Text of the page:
Intermediate monocytes correlate with CXCR3+ Th17 cells but not with bone characteristics in untreated early rheumatoid arthritis

PLoS One. 2021 Mar 26;16(3):e0249205. doi: 10.1371/journal.pone.0249205. eCollection 2021.


Background: Rheumatoid arthritis (RA) is associated with development of generalized osteoporosis. Bone-degrading osteoclasts are derived from circulating precursor cells of monocytic lineage, and the intermediate monocyte population is important as osteoclast precursors in inflammatory conditions. T cells of various subsets are critical in the pathogenesis of both RA and associated osteoporosis, but so far, no studies have examined associations between circulating intermediate monocytes, T cell subsets and bone characteristics in patients with RA. The aim of this study was to investigate the frequency of intermediate monocytes in patients with untreated early rheumatoid arthritis (ueRA) compared to healthy controls (HC), and to explore the correlation between intermediate monocytes and a comprehensive panel of T helper cell subsets, bone density and bone microarchitecture in ueRA patients.

Methods: 78 patients with ueRA fulfilling the ACR/EULAR 2010 criteria were included and compared to 29 age- and sex-matched HC. Peripheral blood samples were obtained before start of treatment and proportions of monocyte subsets and CD4+ helper and regulatory T cell subsets were analyzed by flow cytometry. Bone densitometry was performed on 46 of the ueRA patients at inclusion using DXA and HR-pQCT.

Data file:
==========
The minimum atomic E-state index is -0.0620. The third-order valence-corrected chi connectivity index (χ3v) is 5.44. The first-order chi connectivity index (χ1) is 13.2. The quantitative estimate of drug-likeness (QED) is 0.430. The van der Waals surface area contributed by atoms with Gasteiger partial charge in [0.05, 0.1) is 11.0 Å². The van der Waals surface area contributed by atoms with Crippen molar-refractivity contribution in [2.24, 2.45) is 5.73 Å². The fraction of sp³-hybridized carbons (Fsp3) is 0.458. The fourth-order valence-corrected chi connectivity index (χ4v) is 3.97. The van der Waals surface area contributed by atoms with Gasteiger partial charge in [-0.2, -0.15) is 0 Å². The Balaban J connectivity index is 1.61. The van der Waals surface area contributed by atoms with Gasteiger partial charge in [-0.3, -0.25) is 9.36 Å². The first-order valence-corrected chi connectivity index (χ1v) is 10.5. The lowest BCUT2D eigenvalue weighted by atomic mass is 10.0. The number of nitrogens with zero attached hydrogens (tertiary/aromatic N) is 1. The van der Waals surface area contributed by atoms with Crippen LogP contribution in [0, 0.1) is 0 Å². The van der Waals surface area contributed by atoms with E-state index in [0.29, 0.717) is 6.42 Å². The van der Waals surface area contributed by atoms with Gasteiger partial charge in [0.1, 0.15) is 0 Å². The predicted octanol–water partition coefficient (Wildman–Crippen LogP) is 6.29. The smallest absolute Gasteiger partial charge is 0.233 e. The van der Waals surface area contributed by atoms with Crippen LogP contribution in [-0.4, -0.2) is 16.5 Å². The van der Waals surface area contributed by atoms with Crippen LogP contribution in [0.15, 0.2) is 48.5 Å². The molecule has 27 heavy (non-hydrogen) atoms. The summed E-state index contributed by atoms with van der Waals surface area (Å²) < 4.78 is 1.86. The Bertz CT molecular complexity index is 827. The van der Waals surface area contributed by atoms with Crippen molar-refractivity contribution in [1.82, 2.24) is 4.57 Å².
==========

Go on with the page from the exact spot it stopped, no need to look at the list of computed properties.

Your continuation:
Results: Flow cytometric analyses showed that the majority of ueRA patients had frequencies of intermediate monocytes comparable to HC. The intermediate monocyte population correlated positively with CXCR3+ Th17 cells in ueRA patients but not in HC. However, neither the proportions of intermediate monocytes nor CXCR3+ Th17 cells were associated with bone density or bone microarchitecture measurements.

Conclusions: Our findings suggest that in early RA, the intermediate monocytes do not correlate with bone characteristics, despite positive correlation with circulating CXCR3+ Th17 cells. Future longitudinal studies in patients with longer disease duration are required to fully explore the potential of intermediate monocytes to drive bone loss in RA.

Publication types

  • Research Support, Non-U.S. Gov't

MeSH terms

  • Arthritis, Rheumatoid / immunology*
  • Arthritis, Rheumatoid / metabolism
  • Humans
  • Monocytes / metabolism*
  • Receptors, CXCR3 / metabolism*
  • Th17 Cells / immunology*
  • Th17 Cells / metabolism*


  • Receptors, CXCR3

Grants and funding

This work was supported with grants from the Swedish Research Council (2016-01192 (UI) and (HC)), the Novo Nordisk Foundation (19928 (UI)), the Swedish state under the agreement between the Swedish government and the county councils, the ALF-agreement (ALFGBG-716421 (UI) and ALFGBG-857161 (HC)), the Association against Rheumatism (R-749971 (UI) and (HC)), King Gustav V’s 80 years’ foundation (FAI-2017-0358 (UI) and (HC)), the Nanna Svartz foundation (UI), the Emil and Wera Cornells foundation (UI), and the IngaBritt and Arne Lundberg Foundation (LU-2018-0008 and LU-2020-0010 (UI)). The funders had no role in study design, data collection and analysis, decision to publish, or preparation of the manuscript.